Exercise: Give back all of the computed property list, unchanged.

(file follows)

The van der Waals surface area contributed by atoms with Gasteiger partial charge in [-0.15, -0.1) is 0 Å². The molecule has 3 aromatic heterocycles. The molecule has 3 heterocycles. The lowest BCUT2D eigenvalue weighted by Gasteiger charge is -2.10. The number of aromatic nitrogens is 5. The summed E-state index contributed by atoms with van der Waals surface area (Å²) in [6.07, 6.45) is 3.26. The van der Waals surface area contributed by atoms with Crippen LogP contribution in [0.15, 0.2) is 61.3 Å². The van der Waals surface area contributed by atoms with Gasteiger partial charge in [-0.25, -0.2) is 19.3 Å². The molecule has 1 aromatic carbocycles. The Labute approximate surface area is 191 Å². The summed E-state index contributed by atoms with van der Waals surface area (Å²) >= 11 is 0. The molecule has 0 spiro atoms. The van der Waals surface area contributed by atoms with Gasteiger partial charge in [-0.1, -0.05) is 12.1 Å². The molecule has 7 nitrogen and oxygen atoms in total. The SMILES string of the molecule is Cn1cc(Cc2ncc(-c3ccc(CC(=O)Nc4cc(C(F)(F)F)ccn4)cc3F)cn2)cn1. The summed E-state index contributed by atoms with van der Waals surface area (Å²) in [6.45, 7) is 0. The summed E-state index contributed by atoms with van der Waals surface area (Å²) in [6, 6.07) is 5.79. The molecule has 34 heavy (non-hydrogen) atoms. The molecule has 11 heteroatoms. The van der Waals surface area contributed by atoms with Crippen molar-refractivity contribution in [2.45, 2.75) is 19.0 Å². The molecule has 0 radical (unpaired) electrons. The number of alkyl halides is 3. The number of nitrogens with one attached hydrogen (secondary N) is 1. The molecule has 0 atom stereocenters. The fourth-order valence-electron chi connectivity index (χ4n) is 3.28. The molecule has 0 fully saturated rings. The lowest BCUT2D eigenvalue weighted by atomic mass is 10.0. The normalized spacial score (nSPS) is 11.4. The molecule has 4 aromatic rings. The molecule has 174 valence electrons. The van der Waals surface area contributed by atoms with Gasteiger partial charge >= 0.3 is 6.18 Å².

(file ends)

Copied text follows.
The van der Waals surface area contributed by atoms with Gasteiger partial charge in [-0.15, -0.1) is 0 Å². The molecule has 3 aromatic heterocycles. The molecule has 3 heterocycles. The lowest BCUT2D eigenvalue weighted by Gasteiger charge is -2.10. The number of aromatic nitrogens is 5. The summed E-state index contributed by atoms with van der Waals surface area (Å²) in [6.07, 6.45) is 3.26. The van der Waals surface area contributed by atoms with Crippen LogP contribution in [0.15, 0.2) is 61.3 Å². The van der Waals surface area contributed by atoms with Gasteiger partial charge in [-0.25, -0.2) is 19.3 Å². The molecule has 1 aromatic carbocycles. The Labute approximate surface area is 191 Å². The summed E-state index contributed by atoms with van der Waals surface area (Å²) >= 11 is 0. The molecule has 0 spiro atoms. The van der Waals surface area contributed by atoms with Gasteiger partial charge in [-0.1, -0.05) is 12.1 Å². The molecule has 7 nitrogen and oxygen atoms in total. The SMILES string of the molecule is Cn1cc(Cc2ncc(-c3ccc(CC(=O)Nc4cc(C(F)(F)F)ccn4)cc3F)cn2)cn1. The summed E-state index contributed by atoms with van der Waals surface area (Å²) in [6.45, 7) is 0. The summed E-state index contributed by atoms with van der Waals surface area (Å²) in [6, 6.07) is 5.79. The molecule has 34 heavy (non-hydrogen) atoms. The molecule has 11 heteroatoms. The van der Waals surface area contributed by atoms with Crippen molar-refractivity contribution in [2.45, 2.75) is 19.0 Å². The molecule has 0 radical (unpaired) electrons. The number of alkyl halides is 3. The number of nitrogens with one attached hydrogen (secondary N) is 1. The molecule has 0 atom stereocenters. The fourth-order valence-electron chi connectivity index (χ4n) is 3.28. The molecule has 0 fully saturated rings. The lowest BCUT2D eigenvalue weighted by atomic mass is 10.0. The normalized spacial score (nSPS) is 11.4. The molecule has 4 aromatic rings. The molecule has 174 valence electrons. The van der Waals surface area contributed by atoms with Gasteiger partial charge >= 0.3 is 6.18 Å².